Over a month after the City of New York issued a subpoena against Ken Burns’ upcoming Central Park Five documentary, the filmmaker’s lawyers are formally seeking to quash the city’s efforts. “The City defendants’ sweeping subpoena for nearly all of the video and audio recordings gathered by Florentine Films in its research for the documentary film The Central Park Five is substantially overbroad, premature and fails to overcome the qualified reporter’s privilege that applies to these unpublished, non-confidential newsgathering materials,” said the 27-page memorandum (read it here) filed last week. Burns and fellow filmmakers David McMahon and Sarah Burns’ documentary centers on the wrongful conviction of five youths in 1989 for the heavily reported brutal rape of a jogger in the NYC park. Upon their release, the now-grown men filed a $50 million lawsuit against the city. IFC Films is releasing Central Park Five theatrically on November 23, and the docu will air on PBS early next year; the legal action will not impact distribution plans.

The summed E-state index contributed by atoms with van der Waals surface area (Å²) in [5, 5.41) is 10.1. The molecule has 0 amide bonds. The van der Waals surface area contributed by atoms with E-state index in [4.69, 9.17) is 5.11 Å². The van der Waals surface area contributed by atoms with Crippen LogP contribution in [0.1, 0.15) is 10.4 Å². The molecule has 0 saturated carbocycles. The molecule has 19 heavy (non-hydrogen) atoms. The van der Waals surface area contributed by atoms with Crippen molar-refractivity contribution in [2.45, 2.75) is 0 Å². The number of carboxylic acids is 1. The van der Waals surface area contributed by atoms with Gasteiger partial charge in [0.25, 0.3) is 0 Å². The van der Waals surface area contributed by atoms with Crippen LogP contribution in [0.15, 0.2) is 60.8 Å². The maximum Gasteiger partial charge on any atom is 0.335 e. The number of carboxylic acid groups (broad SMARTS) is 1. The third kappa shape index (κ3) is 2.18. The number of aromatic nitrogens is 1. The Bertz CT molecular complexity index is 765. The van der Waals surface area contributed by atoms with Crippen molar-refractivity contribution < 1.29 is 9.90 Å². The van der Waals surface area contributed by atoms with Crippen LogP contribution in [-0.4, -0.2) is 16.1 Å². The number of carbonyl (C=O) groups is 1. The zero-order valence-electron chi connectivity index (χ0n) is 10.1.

The City of New York issued subpoenas yesterday to Florentine Films to look at footage and other material from the company’s The Central Park Five documentary. Today filmmakers Ken Burns, David McMahon and Sarah Burns firmly said No. The documentary is about the wrongful conviction of five youths in 1989 for a brutal rape. Upon their release, the men filed a $50 million lawsuit against the city. NYC wants to see if there is material or documentation from the making of the film that could exonerate their officials’ actions handling of the initial case back in the late 80s. The film has played at numerous festivals such as Telluride and Toronto. Sundance Select has picked up The Central Park Five for theatrical release. The film is also scheduled to air on PBS. Read the filmmakers’ statement in full below: